Request abandoned 0 0 0 0 0
Neither confirmed nor denied 0 0 0 0 0
Total 3 0 1 0 4

2.6 Deemed refusals

2.6.1 Reasons for not meeting statutory deadline
Number of Requests Closed Past the Statutory Deadline Principal Reason
Workload External Consultation Internal Consultation Other
2 0 2 0 0
2.6.2 Number of days past deadline
Number of Days Past Deadline Number of Requests Past Deadline Where No Extension Was Taken Number of Requests Past Deadline Where An Extension Was Taken Total
1 to 15 days 0 1 1
16 to 30 days 0 1 1
31 to 60 days 0 0 0
61 to 120 days 0 0 0
121 to 180 days 0 0 0
181 to 365 days 0 0 0
More than 365 days 0 0 0
Total 0 2 2

2.7 Requests for translation

Translation Requests Accepted Refused Total
English to French 0 0 0
French to English 0 0 0
Total 0 0 0

Part 3: Extensions

3.1 Reasons for extensions and disposition of requests

Disposition of Requests Where an Extension Was Taken 9(1)(a)
Interference With Operations
9(1)(b)
Consultation
9(1)(c)
Third-Party Notice
Section 69 Other
All disclosed 0 0 0 0
Disclosed in part 0 0 3 6
All exempted 0 0 0 0
All excluded 0 0 0 0
No records exist 0 0 0 0
Request abandoned 0 0 0 0
Total 0 0 3 6

3.2 Length of extensions

Length of Extensions 9(1)(a)
Interference With Operations
9(1)(b)
Consultation
9(1)(c)
Third-Party Notice
Section 69 Other
30 days or less 0 0 0 0
31 to 60 days 0 0 2 6
61 to 120 days 0 0 1 0
121 to 180 days 0 0 0 0
181 to 365 days 0 0 0 0
365 days or more 0 0 0 0
Total 0 0 3 6

Part 4: Fees

Fee Type Fee Collected Fee Waived or Refunded
Number of
Requests
Amount Number of
Requests
Amount
Application 12 $60 0 $0
Search 0 $0 0 $0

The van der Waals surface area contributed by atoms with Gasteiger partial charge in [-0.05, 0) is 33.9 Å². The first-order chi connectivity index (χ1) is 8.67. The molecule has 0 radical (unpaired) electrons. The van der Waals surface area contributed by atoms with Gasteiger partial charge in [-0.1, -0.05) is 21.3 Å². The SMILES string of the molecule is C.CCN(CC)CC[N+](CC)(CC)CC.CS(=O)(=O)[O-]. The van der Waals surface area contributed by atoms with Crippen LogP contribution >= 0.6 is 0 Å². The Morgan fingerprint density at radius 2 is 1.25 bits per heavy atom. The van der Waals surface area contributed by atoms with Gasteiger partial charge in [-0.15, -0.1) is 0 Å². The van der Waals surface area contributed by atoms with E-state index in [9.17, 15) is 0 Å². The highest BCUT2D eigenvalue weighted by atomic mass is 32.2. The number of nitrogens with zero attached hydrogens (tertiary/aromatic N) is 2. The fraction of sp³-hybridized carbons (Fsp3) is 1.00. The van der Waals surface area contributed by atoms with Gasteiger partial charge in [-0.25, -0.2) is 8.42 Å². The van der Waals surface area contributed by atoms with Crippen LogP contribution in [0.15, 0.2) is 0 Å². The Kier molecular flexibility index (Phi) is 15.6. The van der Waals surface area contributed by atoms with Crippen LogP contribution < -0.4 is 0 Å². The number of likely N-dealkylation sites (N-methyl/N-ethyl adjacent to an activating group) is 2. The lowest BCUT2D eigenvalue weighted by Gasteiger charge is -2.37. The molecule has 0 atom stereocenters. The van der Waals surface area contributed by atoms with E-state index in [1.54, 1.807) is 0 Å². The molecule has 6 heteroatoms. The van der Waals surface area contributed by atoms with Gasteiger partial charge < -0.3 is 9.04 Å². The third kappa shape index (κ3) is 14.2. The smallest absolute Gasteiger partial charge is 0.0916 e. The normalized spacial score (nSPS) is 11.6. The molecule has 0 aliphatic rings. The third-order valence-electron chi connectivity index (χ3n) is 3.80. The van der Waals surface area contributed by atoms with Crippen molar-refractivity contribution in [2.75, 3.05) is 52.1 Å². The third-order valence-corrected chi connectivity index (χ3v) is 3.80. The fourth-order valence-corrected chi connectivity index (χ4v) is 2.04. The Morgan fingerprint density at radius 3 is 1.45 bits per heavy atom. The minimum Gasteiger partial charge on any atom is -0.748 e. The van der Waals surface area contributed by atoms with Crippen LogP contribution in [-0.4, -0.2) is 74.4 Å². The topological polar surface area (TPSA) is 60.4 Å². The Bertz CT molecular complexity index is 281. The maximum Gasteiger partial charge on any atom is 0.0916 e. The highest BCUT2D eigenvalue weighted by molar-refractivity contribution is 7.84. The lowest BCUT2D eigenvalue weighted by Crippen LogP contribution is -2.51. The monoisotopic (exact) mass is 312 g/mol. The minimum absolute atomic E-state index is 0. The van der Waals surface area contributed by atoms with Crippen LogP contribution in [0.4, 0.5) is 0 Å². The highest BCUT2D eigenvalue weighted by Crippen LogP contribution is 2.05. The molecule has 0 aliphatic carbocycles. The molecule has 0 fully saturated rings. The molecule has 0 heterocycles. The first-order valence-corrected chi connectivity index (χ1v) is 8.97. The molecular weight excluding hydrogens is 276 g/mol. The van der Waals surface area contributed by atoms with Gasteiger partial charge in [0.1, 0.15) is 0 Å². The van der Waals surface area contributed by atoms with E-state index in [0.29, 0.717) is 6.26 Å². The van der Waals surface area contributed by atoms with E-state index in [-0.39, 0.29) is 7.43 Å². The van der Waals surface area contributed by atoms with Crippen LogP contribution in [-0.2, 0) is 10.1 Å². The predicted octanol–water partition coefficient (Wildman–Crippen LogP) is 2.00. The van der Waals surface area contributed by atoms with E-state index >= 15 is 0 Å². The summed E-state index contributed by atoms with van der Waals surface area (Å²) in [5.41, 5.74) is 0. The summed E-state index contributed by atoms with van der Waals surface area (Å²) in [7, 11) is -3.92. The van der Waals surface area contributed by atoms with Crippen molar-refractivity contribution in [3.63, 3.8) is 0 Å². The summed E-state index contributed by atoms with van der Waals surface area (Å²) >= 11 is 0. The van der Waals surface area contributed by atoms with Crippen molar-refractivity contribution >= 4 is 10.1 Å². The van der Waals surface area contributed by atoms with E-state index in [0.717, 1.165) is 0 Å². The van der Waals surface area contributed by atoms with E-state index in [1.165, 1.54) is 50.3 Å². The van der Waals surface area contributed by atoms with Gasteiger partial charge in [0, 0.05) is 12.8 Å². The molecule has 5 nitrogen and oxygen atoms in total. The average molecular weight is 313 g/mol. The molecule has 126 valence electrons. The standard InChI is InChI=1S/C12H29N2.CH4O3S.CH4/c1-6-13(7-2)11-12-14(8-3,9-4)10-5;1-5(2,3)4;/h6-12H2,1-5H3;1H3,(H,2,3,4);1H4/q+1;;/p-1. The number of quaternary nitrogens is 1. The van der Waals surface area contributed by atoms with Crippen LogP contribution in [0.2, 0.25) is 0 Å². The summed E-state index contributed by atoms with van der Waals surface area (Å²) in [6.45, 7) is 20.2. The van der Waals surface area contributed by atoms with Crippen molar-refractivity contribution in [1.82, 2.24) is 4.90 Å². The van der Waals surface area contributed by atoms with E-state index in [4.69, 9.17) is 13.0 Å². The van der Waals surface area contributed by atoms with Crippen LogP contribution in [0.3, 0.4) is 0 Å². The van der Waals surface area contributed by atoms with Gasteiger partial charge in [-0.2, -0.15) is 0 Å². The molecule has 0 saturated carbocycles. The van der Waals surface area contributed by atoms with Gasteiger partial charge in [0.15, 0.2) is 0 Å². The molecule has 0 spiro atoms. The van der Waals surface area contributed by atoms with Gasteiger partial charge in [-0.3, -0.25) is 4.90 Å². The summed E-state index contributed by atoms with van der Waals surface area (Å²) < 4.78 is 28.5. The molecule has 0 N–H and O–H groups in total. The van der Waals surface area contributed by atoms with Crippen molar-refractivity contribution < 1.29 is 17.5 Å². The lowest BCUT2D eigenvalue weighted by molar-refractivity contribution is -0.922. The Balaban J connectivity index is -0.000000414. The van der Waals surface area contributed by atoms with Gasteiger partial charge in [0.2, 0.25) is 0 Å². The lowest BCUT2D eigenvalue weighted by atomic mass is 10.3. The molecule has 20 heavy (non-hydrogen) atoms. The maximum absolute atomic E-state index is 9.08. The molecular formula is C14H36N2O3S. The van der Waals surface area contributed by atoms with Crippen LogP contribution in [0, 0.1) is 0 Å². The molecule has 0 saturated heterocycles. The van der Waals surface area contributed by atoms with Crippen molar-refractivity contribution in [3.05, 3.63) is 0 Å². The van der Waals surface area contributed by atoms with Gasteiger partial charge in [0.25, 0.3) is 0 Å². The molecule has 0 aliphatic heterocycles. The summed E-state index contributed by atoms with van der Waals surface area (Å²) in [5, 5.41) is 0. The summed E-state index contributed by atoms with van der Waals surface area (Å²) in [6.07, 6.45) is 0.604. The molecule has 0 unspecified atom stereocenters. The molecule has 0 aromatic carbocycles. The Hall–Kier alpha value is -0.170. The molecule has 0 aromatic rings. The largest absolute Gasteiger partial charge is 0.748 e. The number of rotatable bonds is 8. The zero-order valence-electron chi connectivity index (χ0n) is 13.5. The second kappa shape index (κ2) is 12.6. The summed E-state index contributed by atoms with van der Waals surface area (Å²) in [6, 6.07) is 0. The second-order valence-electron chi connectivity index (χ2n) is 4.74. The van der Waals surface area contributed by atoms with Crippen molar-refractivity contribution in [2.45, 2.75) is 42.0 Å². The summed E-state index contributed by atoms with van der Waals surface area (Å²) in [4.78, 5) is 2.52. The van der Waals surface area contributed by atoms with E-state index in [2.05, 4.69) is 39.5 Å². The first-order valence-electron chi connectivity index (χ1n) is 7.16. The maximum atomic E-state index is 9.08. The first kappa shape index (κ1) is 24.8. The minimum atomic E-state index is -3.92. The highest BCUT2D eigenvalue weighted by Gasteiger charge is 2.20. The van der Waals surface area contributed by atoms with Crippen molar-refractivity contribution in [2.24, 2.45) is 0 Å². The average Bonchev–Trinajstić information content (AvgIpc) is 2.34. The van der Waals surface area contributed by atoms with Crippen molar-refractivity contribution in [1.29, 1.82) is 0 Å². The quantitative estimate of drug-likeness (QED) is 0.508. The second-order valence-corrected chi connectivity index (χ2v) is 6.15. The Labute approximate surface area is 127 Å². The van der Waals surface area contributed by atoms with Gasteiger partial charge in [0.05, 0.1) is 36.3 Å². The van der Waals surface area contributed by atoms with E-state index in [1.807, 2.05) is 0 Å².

Production 0 $0 0 $0
Programming 0 $0 0 $0
Preparation 0 $0 0 $0
Alternative format 0 $0 0 $0
Reproduction 0 $0 0 $0
Total 12 $60 0 $0

Part 5: Consultations Received From Other Institutions and Organizations

5.1 Consultations received from other Government of Canada institutions and organizations

Consultations Other Government of Canada Institutions Number of Pages to Review Other Organizations Number of Pages to Review
Received during reporting period 47 498 0 0
Outstanding from the previous reporting period 0 0 0 0
Total 47 498 0 0
Closed during the reporting period 45 489 0 0
Pending at the end of the reporting period 2 9 0 0

5.2 Recommendations and completion time for consultations received from other Government of Canada institutions

Recommendation Number of Days Required to Complete Consultation Requests
1 to 15 Days 16 to 30 Days 31 to 60 Days 61 to 120 Days 121  to 180 Days 181 to 365 Days More Than 365 Days Total
Disclose entirely 31 2 1 0 0 0 0 34
Disclose in part 8 2 0 0 0 0 0 10
Exempt entirely 0 1 0 0 0 0 0 1
Exclude entirely 0 0 0 0 0 0 0 0
Consult other institution 0 0 0 0 0 0 0 0
Other 0 0 0 0 0 0 0 0
Total 39 5 1 0 0 0 0 45

5.3 Recommendations and completion time for consultations received from other organizations

Recommendation Number of Days Required to Complete Consultation Requests
1 to 15 Days 16 to 30 Days 31 to 60 Days 61 to 120 Days 121  to 180 Days 181 to 365 Days More Than 365 Days Total
Disclose entirely 0 0 0 0 0 0 0 0
Disclose in part 0 0 0 0 0 0 0 0
Exempt entirely 0 0 0 0 0 0 0 0
Exclude entirely 0 0 0 0 0 0 0 0
Consult other institution 0 0 0 0 0 0 0 0
Other 0 0 0 0 0 0 0 0
Total 0 0 0 0 0 0 0 0